I have written about the positives of Autism, a lot, especially when I was early into being “out.” In some ways I think that was a mistake.

I’m an especially lucky and privileged Autistic person. I run in social circles where being quirky and obsessive is cool, and not a huge social detriment. I have an easy time sticking to a schedule and getting work done. Most of the features of Autism that suck for me (like sensory overload) are relatively easy to hide.

I kinda hate that my success as an Autistic person has required I hide aspects of myself, and play up the side that is witty, hard-working, and respectable. It leaves me constantly at war with myself, in a way. I’m thankful for the positives of my Autism, but also resentful that my social acceptance is so conditional.

Which brings me to the next part of your letter: How can you help your Autistic students become the CEOs and world leaders they seem destined to be?

To that, I’d counter: Do Autistic people have to be “successful”?

When we focus on the “positives” of Autism, we run the risk of giving the wrong implication. Yes, there are Autistic inventors, comedians, CEOs, revolutionary thinkers and more, but Autistic people matter and should feel good about themselves no matter what they do or don’t accomplish.

All Autistic people have equal worth, including the ones with intellectual disabilities, nonverbal Autistics, Autistics with zero social skills or interest in socializing, ones who won’t ever become CEOs or game changers. A lot of Autistic people don’t have the skills necessary to become big movers and shakers; some Autistic people who do have those skills will elect not to use them (read: they’ll choose to not have their talents exploited by an employer).

There is this danger sometimes to playing up the advantages of Autism. I’m guilty of this sometimes. When we talk too much about the brilliance of Autistic people, it kinda implies that they need and deserve acceptance because they are an asset to the world. That is a very othering, objectifying message to send (intentionally or not). It suggests that embracing Autism is merely a means to an end.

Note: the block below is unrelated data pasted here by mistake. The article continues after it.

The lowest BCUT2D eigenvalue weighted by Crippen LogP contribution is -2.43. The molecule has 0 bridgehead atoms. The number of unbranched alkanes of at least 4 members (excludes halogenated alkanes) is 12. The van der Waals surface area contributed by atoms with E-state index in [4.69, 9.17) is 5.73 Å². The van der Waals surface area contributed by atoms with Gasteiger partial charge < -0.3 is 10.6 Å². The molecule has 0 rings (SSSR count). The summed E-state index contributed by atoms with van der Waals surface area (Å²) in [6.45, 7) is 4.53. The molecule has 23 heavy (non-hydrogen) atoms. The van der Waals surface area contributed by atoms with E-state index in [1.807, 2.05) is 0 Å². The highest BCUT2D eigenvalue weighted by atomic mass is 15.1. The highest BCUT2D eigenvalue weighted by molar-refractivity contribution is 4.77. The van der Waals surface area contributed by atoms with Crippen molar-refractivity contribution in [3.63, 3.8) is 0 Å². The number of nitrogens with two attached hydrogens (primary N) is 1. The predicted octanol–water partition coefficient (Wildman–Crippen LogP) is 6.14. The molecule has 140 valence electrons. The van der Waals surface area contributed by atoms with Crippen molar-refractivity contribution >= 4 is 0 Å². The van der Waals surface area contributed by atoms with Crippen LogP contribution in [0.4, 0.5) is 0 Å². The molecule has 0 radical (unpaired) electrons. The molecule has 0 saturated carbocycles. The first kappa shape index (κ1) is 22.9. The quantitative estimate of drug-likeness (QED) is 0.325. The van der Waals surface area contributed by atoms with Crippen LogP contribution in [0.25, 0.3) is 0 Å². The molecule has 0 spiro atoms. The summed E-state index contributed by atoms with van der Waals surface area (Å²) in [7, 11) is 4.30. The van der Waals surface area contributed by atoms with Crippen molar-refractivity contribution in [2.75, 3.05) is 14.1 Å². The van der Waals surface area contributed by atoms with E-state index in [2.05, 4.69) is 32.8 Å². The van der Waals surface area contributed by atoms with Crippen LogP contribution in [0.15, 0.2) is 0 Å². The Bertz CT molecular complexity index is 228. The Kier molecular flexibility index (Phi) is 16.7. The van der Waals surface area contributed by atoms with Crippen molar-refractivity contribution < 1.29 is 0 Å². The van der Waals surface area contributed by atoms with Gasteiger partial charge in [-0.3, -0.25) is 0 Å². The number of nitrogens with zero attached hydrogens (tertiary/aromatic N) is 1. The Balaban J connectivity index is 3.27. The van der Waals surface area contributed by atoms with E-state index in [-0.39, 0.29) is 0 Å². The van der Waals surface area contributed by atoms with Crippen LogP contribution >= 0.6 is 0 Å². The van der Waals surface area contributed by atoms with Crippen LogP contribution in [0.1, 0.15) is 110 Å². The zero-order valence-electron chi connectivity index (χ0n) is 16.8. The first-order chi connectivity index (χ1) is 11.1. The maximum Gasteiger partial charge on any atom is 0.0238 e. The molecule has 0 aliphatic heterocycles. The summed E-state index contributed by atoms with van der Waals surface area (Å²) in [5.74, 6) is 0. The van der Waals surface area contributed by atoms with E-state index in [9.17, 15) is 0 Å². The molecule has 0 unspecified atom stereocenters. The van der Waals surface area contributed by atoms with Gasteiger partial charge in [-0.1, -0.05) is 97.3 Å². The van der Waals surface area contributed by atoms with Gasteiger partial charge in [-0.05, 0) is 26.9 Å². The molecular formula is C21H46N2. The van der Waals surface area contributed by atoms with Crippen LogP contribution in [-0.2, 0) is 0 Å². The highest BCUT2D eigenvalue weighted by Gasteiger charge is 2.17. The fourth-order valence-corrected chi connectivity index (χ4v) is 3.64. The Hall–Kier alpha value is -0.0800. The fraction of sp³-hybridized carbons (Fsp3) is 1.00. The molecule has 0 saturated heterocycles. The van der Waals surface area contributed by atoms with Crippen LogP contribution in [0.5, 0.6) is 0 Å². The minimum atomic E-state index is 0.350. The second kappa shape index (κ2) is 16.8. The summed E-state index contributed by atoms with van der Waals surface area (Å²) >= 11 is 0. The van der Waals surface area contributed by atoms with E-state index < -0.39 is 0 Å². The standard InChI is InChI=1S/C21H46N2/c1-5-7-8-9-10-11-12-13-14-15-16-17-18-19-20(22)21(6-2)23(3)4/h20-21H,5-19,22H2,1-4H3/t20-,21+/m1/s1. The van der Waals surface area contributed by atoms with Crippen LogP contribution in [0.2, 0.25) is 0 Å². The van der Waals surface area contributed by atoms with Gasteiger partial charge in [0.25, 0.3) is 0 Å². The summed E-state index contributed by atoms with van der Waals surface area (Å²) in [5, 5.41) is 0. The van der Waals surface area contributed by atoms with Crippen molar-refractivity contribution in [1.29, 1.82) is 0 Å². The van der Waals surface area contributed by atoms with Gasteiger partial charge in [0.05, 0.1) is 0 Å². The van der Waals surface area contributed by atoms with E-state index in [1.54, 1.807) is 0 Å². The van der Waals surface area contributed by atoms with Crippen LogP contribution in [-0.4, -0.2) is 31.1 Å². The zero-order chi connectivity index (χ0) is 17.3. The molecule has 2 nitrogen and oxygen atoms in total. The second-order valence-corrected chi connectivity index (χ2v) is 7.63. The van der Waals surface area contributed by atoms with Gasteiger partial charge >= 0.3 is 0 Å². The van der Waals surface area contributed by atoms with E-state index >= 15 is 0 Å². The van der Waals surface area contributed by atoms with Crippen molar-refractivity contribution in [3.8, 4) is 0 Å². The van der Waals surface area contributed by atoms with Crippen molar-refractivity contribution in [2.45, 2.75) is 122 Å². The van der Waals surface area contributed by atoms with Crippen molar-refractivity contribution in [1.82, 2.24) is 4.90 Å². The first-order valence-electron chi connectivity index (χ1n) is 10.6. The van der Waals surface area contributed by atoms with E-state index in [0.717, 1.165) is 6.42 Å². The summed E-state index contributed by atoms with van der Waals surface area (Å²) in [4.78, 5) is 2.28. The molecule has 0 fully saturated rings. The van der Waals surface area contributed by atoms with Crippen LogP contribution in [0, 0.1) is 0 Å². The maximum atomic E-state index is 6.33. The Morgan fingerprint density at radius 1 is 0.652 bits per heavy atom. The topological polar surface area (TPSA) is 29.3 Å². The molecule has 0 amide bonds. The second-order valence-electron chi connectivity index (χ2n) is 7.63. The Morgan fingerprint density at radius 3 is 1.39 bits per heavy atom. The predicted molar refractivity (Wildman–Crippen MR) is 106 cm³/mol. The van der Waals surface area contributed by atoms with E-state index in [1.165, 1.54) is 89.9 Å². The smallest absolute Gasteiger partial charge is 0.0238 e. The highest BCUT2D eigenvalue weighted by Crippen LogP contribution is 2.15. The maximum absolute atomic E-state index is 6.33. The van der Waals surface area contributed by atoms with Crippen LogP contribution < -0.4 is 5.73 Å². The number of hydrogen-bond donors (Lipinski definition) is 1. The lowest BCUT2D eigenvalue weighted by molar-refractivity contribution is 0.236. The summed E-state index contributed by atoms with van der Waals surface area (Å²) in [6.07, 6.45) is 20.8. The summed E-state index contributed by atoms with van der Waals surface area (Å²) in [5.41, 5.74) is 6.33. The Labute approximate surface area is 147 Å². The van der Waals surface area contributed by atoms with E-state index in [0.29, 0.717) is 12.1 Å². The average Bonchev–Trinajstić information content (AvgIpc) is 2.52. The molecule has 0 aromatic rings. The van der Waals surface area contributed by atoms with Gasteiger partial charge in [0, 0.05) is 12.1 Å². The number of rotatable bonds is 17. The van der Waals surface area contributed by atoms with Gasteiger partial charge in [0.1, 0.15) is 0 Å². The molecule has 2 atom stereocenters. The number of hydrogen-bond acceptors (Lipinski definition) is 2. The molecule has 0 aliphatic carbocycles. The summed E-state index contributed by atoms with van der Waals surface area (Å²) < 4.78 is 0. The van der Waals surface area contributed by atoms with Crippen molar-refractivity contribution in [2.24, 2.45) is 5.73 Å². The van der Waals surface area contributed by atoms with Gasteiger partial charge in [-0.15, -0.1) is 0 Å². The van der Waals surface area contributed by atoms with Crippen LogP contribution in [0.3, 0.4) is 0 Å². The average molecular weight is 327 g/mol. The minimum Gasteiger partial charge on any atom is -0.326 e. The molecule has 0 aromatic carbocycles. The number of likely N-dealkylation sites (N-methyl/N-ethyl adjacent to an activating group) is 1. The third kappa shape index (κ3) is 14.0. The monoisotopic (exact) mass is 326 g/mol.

I have to reject that. Making the world comfortable for Autistic people is a good in and of itself. The Autistic people who are severely impaired or won’t accomplish “big” things in life are just as valuable as me and they deserve accommodations just as much as me. And all Autistic people deserve to have complex feelings about their disability, including a mix of pride and sadness, no matter what their disability looks like.

And that brings me to the next question in your letter: Do I feel positively about having Autism? Is Autism positivity the goal?

I like some aspect of being Autistic. Many of my Autistic traits have been socially rewarded. I can focus on tasks for a long time. I can read a lot, write a lot, ask pointed questions that help people see and understand problems. I sound smart when I speak. I’ve been rewarded for all that.

But being Autistic also sucks. I truly hate it, often. I hate how much loud noises bother me. I hate having meltdowns. I get sick on public transit. Bright lights make me angry. I am easily made irritable and I have a short temper. I have hurt people by saying flippant, dismissive things. I’ve missed social cues. I’ve spent years being lonely and not knowing how to make friends.